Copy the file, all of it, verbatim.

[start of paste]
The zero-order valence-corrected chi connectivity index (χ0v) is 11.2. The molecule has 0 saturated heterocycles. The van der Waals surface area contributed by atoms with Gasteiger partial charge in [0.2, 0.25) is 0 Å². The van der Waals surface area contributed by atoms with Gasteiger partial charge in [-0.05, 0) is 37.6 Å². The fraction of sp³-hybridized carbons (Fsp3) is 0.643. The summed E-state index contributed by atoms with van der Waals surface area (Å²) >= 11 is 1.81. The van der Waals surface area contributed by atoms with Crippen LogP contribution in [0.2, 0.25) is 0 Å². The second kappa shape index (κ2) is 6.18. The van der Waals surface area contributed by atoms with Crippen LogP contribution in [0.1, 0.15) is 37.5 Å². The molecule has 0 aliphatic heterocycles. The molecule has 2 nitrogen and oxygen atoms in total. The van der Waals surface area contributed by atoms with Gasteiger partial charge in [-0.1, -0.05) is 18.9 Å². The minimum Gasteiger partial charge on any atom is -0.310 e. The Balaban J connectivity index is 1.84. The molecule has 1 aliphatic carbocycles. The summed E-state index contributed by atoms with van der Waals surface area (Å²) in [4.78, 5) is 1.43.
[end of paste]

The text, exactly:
The zero-order valence-corrected chi connectivity index (χ0v) is 11.2. The molecule has 0 saturated heterocycles. The van der Waals surface area contributed by atoms with Gasteiger partial charge in [0.2, 0.25) is 0 Å². The van der Waals surface area contributed by atoms with Gasteiger partial charge in [-0.05, 0) is 37.6 Å². The fraction of sp³-hybridized carbons (Fsp3) is 0.643. The summed E-state index contributed by atoms with van der Waals surface area (Å²) >= 11 is 1.81. The van der Waals surface area contributed by atoms with Crippen LogP contribution in [0.2, 0.25) is 0 Å². The second kappa shape index (κ2) is 6.18. The van der Waals surface area contributed by atoms with Crippen LogP contribution in [0.1, 0.15) is 37.5 Å². The molecule has 0 aliphatic heterocycles. The molecule has 2 nitrogen and oxygen atoms in total. The van der Waals surface area contributed by atoms with Gasteiger partial charge in [-0.1, -0.05) is 18.9 Å². The minimum Gasteiger partial charge on any atom is -0.310 e. The Balaban J connectivity index is 1.84. The molecule has 1 aliphatic carbocycles. The summed E-state index contributed by atoms with van der Waals surface area (Å²) in [4.78, 5) is 1.43.